To read your electricity metre, you need to know what type of metre you have. There are different types of metres, including digital, dial, and smart metres. Your utility company should provide you with instructions on how to read your metre, but generally, you’ll need to record the numbers or digits displayed on the metre.
Fixed rates are rates that remain constant for the term of your contract, offering predictability. Floating rates, on the other hand, can vary from month to month based on market conditions.
Several programs in Alberta, such as Energy Efficiency Alberta, offer rebates and incentives for energy-efficient appliances, home improvements, and renewable energy installations.
The AESO is a not-for-profit entity responsible for the safe, reliable, and economic planning and operation of the Alberta Interconnected Electric System.
If you’re having difficulty paying your energy bills, you can contact your energy provider to discuss payment arrangements or inquire about available financial assistance programs, such as the Alberta government’s Energy Rebate Program or the Low-Income Energy Assistance Program.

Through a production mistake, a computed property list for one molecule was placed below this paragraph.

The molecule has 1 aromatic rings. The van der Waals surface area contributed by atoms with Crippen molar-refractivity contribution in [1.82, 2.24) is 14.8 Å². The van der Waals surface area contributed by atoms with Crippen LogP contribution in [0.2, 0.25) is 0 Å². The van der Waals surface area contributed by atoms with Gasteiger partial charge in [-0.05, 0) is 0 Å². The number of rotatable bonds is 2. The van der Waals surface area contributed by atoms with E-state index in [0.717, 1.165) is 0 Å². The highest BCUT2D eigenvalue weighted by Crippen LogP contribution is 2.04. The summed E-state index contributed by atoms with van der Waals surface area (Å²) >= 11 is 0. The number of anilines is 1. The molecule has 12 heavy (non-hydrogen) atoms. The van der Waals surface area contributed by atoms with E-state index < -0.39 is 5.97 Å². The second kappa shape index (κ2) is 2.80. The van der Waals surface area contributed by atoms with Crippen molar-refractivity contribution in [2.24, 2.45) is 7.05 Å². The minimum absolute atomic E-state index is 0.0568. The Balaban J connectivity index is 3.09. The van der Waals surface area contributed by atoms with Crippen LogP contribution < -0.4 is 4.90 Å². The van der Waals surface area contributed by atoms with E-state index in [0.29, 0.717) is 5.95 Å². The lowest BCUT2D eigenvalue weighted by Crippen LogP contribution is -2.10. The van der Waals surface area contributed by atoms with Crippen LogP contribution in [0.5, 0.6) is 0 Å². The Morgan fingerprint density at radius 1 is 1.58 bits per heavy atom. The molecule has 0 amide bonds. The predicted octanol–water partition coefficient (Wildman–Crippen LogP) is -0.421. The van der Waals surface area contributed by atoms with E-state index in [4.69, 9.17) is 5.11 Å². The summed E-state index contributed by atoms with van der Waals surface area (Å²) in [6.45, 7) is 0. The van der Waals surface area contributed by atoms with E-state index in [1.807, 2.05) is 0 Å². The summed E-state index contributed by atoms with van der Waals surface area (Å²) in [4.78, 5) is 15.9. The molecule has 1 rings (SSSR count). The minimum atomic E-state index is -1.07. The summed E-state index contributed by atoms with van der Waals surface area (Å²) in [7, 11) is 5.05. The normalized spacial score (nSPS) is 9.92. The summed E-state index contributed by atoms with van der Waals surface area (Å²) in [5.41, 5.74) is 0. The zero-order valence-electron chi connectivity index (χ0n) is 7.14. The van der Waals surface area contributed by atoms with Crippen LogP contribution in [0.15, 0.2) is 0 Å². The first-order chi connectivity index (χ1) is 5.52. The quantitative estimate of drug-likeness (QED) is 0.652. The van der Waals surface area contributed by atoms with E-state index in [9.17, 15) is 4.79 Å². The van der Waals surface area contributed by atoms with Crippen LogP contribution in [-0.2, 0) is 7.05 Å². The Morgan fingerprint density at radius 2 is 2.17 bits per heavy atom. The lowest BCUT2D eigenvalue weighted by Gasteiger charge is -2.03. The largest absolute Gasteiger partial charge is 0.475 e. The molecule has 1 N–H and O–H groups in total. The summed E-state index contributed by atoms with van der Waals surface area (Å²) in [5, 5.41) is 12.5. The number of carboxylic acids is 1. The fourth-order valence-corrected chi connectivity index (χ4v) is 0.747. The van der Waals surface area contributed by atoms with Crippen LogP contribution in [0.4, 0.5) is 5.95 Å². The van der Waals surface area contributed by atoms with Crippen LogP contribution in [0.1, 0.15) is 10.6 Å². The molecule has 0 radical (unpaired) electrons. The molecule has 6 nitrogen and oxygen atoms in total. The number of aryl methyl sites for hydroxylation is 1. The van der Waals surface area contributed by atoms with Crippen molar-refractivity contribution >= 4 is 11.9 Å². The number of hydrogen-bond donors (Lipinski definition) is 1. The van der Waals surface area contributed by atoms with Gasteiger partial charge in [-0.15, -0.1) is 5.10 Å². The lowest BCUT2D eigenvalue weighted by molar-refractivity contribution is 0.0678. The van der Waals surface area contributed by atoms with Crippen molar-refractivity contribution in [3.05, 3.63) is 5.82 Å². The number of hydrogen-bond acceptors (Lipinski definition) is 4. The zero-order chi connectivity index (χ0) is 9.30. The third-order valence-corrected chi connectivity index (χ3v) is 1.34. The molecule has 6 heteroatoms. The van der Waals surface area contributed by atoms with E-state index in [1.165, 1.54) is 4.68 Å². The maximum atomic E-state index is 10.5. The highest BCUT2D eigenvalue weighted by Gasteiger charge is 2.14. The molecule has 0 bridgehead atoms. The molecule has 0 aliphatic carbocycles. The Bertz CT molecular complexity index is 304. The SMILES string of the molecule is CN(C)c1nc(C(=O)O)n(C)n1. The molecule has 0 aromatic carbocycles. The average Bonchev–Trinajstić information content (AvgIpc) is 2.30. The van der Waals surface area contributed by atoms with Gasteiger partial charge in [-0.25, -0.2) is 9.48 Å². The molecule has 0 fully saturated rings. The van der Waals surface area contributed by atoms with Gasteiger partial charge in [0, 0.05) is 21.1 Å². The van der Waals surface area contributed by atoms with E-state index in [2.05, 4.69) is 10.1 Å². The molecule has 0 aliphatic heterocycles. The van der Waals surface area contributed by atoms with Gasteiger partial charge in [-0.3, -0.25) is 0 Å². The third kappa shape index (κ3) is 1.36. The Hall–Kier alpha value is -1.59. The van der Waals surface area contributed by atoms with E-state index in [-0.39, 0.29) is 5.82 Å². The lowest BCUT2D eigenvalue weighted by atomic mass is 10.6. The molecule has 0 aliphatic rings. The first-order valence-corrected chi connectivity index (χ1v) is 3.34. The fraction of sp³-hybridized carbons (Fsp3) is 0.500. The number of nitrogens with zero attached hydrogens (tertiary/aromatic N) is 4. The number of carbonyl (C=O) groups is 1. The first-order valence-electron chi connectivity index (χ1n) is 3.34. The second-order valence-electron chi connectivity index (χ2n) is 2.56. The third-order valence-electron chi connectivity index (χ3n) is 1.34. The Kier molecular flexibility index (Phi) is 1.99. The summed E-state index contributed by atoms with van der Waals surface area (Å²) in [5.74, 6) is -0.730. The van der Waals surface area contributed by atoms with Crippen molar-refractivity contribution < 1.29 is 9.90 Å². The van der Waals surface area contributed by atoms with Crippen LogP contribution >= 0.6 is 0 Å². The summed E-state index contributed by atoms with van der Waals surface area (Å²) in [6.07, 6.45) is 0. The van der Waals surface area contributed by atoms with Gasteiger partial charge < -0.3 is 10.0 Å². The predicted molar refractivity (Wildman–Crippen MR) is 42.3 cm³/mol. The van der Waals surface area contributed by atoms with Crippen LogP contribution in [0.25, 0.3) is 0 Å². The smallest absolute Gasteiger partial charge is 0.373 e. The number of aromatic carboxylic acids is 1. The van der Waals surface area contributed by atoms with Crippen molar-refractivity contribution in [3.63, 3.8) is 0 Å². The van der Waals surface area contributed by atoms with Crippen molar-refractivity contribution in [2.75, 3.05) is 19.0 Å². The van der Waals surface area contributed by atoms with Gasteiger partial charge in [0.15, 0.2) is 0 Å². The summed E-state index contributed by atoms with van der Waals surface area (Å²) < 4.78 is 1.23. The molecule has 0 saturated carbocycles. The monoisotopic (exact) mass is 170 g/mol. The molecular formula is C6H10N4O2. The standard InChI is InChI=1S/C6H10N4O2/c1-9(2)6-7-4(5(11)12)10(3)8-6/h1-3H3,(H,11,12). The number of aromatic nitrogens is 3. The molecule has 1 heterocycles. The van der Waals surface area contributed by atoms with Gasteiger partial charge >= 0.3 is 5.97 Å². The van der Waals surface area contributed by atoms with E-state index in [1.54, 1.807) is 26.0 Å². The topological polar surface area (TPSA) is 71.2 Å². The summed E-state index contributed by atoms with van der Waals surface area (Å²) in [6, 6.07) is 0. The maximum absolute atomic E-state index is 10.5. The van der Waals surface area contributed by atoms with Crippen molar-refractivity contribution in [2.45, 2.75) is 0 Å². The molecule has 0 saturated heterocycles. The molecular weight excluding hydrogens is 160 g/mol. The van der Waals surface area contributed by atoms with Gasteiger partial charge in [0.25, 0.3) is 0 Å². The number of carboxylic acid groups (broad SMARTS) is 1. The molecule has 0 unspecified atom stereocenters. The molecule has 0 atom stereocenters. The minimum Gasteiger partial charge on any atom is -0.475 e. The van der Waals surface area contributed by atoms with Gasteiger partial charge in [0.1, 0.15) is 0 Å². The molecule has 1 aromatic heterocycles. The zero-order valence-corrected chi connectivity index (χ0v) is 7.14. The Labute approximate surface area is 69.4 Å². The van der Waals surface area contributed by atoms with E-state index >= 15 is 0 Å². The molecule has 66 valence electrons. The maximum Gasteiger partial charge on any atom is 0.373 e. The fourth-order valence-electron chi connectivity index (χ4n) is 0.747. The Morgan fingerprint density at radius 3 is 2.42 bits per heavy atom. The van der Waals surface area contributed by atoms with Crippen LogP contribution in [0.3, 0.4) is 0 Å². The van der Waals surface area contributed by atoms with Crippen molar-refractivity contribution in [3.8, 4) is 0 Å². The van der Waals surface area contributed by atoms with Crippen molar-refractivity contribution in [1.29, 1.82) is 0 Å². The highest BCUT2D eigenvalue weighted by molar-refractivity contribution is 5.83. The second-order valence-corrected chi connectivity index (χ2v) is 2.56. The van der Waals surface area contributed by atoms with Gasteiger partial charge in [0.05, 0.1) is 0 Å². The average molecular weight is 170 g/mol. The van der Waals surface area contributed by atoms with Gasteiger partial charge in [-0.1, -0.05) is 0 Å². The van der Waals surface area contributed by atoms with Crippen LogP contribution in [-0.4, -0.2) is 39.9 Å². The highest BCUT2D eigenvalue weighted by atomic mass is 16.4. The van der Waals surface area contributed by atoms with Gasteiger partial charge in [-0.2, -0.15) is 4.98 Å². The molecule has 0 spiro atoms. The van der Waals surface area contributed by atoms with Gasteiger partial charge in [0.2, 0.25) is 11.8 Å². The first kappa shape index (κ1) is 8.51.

Time-of-Use (TOU) rates are pricing structures that charge different rates depending on the time of day, encouraging consumers to use energy during off-peak hours when demand is lower. While TOU rates are not currently widespread in Alberta, they may be offered by some providers.
A security deposit is a refundable amount that some energy providers may require to ensure payment of future bills, while a connection fee is a one-time charge to set up a new energy account or transfer an existing one.